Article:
Padding takes hardly any time and I wouldn't even bother with sticky residue removal; just slap more foam on.

The KS14C might overheat on SF's steep hills.

For learning purposes, I would be looking for someplace flat and empty. Not sure if such a place exists though... 

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I've had a lot of people ride my wheel, and the best advice I have is to first stand in one spot, hold onto a wall or pole, and rock the wheel back and forward.  I think the hardest thing for people to learn is how to make the wheel go, and of course if you can't go you can't balance.  Once you feel where the 'gas pedal' is in your mind, the rest comes pretty naturally.

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1 hour ago, dpong said:

I started indoors just to get the feel of the thing.  Hung on to the back of the couch, I did.  Believe it or not, that's a good place to start. 

This is a good option if you can't find a nice outside spot. Worked for me.

At the start, the goal is to get your body to develop an instinct for the wheel, so any balancing will do (even just a few minutes per day for some days). Your brain will rewire itself in time.

57 minutes ago, Xoltri said:

I've had a lot of people ride my wheel, and the best advice I have is to first stand in one spot, hold onto a wall or pole, and rock the wheel back and forward.  I think the hardest thing for people to learn is how to make the wheel go, and of course if you can't go you can't balance.  Once you feel where the 'gas pedal' is in your mind, the rest comes pretty naturally.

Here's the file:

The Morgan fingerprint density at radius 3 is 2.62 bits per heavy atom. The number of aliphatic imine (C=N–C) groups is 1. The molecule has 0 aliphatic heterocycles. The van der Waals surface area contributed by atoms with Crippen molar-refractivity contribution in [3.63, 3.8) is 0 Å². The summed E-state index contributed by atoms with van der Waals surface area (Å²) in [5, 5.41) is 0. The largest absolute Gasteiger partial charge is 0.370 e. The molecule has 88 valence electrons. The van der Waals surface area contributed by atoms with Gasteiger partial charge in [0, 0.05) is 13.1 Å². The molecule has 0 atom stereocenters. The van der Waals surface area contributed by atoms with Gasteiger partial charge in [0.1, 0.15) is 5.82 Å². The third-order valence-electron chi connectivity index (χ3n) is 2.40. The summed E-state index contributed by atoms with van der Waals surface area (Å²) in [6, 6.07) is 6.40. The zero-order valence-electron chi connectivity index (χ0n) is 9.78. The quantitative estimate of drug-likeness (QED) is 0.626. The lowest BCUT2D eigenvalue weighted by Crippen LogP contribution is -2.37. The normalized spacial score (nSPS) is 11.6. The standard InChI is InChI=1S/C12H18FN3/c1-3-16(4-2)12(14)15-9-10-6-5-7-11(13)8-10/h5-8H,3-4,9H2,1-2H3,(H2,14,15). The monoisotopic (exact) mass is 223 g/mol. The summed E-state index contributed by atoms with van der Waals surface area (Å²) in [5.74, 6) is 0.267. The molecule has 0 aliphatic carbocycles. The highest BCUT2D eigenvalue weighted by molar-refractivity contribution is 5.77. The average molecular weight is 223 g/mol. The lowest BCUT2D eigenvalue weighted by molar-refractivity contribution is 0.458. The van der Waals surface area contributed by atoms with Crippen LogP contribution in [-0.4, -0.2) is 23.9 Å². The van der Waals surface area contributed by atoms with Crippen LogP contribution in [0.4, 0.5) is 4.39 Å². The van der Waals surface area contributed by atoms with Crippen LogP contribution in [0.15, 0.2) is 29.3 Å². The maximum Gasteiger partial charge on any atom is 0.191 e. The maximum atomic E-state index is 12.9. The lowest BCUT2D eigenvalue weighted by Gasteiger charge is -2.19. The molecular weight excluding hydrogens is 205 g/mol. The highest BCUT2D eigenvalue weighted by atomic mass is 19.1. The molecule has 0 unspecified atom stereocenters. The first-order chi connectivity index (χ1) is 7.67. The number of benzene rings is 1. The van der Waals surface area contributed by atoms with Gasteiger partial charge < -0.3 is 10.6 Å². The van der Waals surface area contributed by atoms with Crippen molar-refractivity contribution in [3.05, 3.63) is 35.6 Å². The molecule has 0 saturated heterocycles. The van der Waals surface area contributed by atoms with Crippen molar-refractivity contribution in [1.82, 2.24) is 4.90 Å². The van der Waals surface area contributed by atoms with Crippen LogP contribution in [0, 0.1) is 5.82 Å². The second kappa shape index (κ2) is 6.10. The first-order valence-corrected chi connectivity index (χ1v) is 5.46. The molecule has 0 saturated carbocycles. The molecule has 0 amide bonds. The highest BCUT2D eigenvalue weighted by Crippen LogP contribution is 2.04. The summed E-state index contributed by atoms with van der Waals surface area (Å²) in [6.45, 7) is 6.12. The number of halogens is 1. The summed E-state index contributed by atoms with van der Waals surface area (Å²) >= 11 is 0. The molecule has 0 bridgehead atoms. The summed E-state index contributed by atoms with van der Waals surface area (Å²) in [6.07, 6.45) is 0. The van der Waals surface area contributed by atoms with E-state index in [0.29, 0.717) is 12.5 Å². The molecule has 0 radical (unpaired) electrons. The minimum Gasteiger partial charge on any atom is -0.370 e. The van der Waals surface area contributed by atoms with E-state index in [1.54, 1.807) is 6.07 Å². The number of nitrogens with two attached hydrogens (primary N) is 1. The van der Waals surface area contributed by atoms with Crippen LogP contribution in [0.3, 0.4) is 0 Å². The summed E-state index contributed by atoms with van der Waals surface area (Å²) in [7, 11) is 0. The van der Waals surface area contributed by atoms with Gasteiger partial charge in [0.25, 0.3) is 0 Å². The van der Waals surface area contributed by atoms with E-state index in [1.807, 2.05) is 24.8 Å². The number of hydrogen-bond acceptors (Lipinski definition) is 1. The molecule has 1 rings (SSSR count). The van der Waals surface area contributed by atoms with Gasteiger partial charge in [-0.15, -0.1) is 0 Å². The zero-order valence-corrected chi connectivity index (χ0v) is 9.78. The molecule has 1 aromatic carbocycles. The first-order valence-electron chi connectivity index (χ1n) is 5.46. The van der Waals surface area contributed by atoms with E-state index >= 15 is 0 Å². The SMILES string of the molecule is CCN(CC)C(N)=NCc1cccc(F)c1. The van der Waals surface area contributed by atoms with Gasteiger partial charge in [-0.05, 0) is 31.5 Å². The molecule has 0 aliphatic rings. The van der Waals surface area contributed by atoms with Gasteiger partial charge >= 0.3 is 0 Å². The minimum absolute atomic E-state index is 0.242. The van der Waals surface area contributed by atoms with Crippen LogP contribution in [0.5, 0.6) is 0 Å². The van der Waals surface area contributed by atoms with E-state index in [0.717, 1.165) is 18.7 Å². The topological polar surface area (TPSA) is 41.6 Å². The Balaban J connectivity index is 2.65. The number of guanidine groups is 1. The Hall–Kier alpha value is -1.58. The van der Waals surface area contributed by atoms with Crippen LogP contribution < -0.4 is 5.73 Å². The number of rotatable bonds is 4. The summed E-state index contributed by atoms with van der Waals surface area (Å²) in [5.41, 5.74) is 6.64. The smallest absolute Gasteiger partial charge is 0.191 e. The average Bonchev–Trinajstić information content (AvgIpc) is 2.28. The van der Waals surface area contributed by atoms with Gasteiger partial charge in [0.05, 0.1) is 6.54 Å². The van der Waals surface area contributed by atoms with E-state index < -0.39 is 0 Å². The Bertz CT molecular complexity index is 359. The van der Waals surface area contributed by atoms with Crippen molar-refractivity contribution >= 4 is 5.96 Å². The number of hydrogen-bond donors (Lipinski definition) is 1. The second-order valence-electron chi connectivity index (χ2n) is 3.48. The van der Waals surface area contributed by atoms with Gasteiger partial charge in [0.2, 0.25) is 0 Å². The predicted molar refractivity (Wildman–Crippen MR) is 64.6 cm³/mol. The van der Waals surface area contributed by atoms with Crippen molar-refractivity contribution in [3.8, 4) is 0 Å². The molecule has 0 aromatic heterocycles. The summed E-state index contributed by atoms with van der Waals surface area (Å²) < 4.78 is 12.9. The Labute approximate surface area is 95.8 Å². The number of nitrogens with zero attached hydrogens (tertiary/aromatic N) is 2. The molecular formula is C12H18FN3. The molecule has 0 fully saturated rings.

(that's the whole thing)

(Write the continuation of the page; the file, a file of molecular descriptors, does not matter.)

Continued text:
Just as the guy says:)

--

Trust your instincts with learning, just do what you find natural without giving it much thought. Any learning/balancing will improve your skills rapidly at the start.

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20 hours ago, eddiemoy said:

If you don't protect the wheel, you will have a lot of damage to it.  I would suggest getting a ninebot one c+ from ebay, new cost $400.  I beat mine up so bad from learning!  I wouldn't want my KS16 looking like my ninebot.  My first wheel the airwheel x3 is also in bad shape from all the times it got dropped.  I used it to learn going forward and then from that point on I used the ninebot to learn just about everything else.

For people interested, you can get a C+ new from newegg for 399 with maybe free shipping? If I choose to get a training wheel its either that, a MCM4 for 579, or a KS-14c 840 for 675. I'm not sure if I should get one or just learn straight on the 16s though. Choices, choices...

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Eh, my KS16 has had some tumbles and it is surprisingly durable.  With a device that has only one wheel you're going to have to accept some dings eventually.  I already knew how to ride when I received mine, and first day out I was following to close to my kid on his bike, he stopped fast unexpectedly and I had to bail.  Got that first scratch out of the way quickly!

Edited by Xoltri
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20 hours ago, eddiemoy said: